Negotiating Plea Deals

How To Present A Self-Defense Argument

by Flenn Lane

Self-defense is a common argument in assault, battery, and weapons cases. It's important to go about presenting a self-defense argument in a thoughtful manner. Let's look at four steps in presenting this kind of criminal case.

Assess What Happened

For folks presenting self-defense arguments, the events must line up with a legally acceptable version of self-defense. Did you antagonize the other party verbally or physically? Did they present an imminent threat to you or a nearby person? Once you used force, did you use the minimum amount required to get the situation under control?

Courts provide a fair amount of leeway for honest efforts to protect yourself and others, but there is always a point where violence ceases to be self-defense. If you repeatedly punched the person after they were stumbling and unable to fight back, for example, it's a lot more difficult to plead self-defense.

Limit Your Discussions with Police

Particularly when you feel your actions were taken in self-defense, it can be tempting to plead your case with the cops. You have the right to have a criminal defense lawyer present before you answer any questions, and you should exercise it. Wait for your attorney to arrive before you discuss the case with the police.

Making an Argument at Arraignment

Presuming the cops filed charges after the incident in question, you will eventually go to an initial hearing. This will be your first chance to plead your case to a judge. A criminal defense attorney can raise questions about how the incident unfolded and why the police charged you. It's normal for a criminal defense lawyer to move for the court to dismiss the charges at this time.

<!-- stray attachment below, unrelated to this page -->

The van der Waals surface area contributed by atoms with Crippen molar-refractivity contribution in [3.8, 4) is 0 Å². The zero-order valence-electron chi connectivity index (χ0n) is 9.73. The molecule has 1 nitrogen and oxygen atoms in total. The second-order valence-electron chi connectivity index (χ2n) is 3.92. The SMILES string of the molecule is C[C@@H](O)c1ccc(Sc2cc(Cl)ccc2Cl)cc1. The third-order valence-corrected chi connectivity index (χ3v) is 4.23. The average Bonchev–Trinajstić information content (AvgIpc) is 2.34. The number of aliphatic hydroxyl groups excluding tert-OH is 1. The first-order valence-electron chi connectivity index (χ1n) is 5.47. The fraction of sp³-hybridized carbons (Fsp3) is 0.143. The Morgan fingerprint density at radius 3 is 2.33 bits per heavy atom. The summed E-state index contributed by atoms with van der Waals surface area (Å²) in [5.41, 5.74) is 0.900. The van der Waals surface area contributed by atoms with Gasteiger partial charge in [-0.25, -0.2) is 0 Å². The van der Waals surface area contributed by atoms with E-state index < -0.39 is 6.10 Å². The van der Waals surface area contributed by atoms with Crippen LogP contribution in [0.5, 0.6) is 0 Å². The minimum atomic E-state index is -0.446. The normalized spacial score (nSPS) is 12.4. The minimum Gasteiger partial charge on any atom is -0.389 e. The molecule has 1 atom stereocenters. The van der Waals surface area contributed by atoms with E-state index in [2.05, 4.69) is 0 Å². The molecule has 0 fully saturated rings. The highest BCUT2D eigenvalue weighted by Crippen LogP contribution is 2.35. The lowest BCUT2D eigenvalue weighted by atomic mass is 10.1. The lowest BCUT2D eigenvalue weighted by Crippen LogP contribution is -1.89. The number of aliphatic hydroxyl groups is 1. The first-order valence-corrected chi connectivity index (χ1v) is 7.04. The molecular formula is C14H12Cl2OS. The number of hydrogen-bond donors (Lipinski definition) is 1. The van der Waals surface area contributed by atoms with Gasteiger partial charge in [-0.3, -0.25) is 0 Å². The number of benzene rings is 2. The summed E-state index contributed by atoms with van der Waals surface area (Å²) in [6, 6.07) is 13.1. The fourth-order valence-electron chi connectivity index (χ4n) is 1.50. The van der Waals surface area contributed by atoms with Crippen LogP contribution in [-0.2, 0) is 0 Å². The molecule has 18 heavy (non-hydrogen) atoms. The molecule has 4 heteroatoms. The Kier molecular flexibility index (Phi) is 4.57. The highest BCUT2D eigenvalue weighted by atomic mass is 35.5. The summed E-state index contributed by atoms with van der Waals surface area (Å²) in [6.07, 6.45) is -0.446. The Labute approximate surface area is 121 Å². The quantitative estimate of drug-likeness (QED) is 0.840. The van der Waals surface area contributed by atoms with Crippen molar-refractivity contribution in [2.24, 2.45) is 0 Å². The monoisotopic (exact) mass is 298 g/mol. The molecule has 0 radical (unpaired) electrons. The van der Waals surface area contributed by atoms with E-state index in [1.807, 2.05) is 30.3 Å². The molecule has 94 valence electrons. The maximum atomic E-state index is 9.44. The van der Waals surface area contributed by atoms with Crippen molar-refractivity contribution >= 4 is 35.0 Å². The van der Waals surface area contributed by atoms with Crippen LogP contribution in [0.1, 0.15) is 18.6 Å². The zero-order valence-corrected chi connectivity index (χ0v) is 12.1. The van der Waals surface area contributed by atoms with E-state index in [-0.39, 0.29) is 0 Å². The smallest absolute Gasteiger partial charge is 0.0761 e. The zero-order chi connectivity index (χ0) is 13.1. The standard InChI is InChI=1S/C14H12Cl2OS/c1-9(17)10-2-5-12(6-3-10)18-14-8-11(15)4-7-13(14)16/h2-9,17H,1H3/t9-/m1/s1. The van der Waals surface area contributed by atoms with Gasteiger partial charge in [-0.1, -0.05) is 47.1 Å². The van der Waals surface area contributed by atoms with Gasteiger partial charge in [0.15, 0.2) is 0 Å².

Heading to Trial

If the case goes forward, you'll still have a few options to work with. First, you'll have a chance to conduct discovery. This is a process where you can demand the production of evidence the prosecution has, such as surveillance videos from near the scene. If the evidence damages the prosecution's case, your criminal defense attorney will once again move for dismissal of the charges.

Secondly, you might consider a plea bargain. It's not uncommon for a prosecutor to accept a guilty plea involving a lesser charge. For example, assault and battery might be bargained down to disorderly conduct.

Finally, you can take the case to trial. Jurors might be receptive to your arguments once your criminal defense lawyer has been explained what happened.

To learn more, contact a criminal defense attorney.